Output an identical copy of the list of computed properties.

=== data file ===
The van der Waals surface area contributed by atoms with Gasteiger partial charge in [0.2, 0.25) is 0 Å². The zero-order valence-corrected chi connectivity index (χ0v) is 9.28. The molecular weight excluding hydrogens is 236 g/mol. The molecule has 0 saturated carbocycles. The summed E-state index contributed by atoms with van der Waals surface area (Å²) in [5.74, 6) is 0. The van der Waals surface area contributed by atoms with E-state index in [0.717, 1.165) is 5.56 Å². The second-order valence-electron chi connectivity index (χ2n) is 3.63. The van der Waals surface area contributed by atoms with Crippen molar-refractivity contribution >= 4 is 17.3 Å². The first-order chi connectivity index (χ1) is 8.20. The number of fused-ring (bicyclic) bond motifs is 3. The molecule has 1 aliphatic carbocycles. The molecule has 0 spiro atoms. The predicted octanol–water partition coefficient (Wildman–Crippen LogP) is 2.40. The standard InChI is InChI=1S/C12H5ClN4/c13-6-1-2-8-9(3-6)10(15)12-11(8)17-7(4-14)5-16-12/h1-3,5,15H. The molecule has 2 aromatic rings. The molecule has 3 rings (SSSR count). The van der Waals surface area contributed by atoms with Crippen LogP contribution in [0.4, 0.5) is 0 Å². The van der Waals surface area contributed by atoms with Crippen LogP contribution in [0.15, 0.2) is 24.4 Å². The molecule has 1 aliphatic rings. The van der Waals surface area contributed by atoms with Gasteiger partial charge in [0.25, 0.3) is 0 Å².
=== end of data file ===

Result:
The van der Waals surface area contributed by atoms with Gasteiger partial charge in [0.2, 0.25) is 0 Å². The zero-order valence-corrected chi connectivity index (χ0v) is 9.28. The molecular weight excluding hydrogens is 236 g/mol. The molecule has 0 saturated carbocycles. The summed E-state index contributed by atoms with van der Waals surface area (Å²) in [5.74, 6) is 0. The van der Waals surface area contributed by atoms with E-state index in [0.717, 1.165) is 5.56 Å². The second-order valence-electron chi connectivity index (χ2n) is 3.63. The van der Waals surface area contributed by atoms with Crippen molar-refractivity contribution >= 4 is 17.3 Å². The first-order chi connectivity index (χ1) is 8.20. The number of fused-ring (bicyclic) bond motifs is 3. The molecule has 1 aliphatic carbocycles. The molecule has 0 spiro atoms. The predicted octanol–water partition coefficient (Wildman–Crippen LogP) is 2.40. The standard InChI is InChI=1S/C12H5ClN4/c13-6-1-2-8-9(3-6)10(15)12-11(8)17-7(4-14)5-16-12/h1-3,5,15H. The molecule has 2 aromatic rings. The molecule has 3 rings (SSSR count). The van der Waals surface area contributed by atoms with Crippen LogP contribution in [0.4, 0.5) is 0 Å². The van der Waals surface area contributed by atoms with Crippen LogP contribution in [0.15, 0.2) is 24.4 Å². The molecule has 1 aliphatic rings. The van der Waals surface area contributed by atoms with Gasteiger partial charge in [0.25, 0.3) is 0 Å².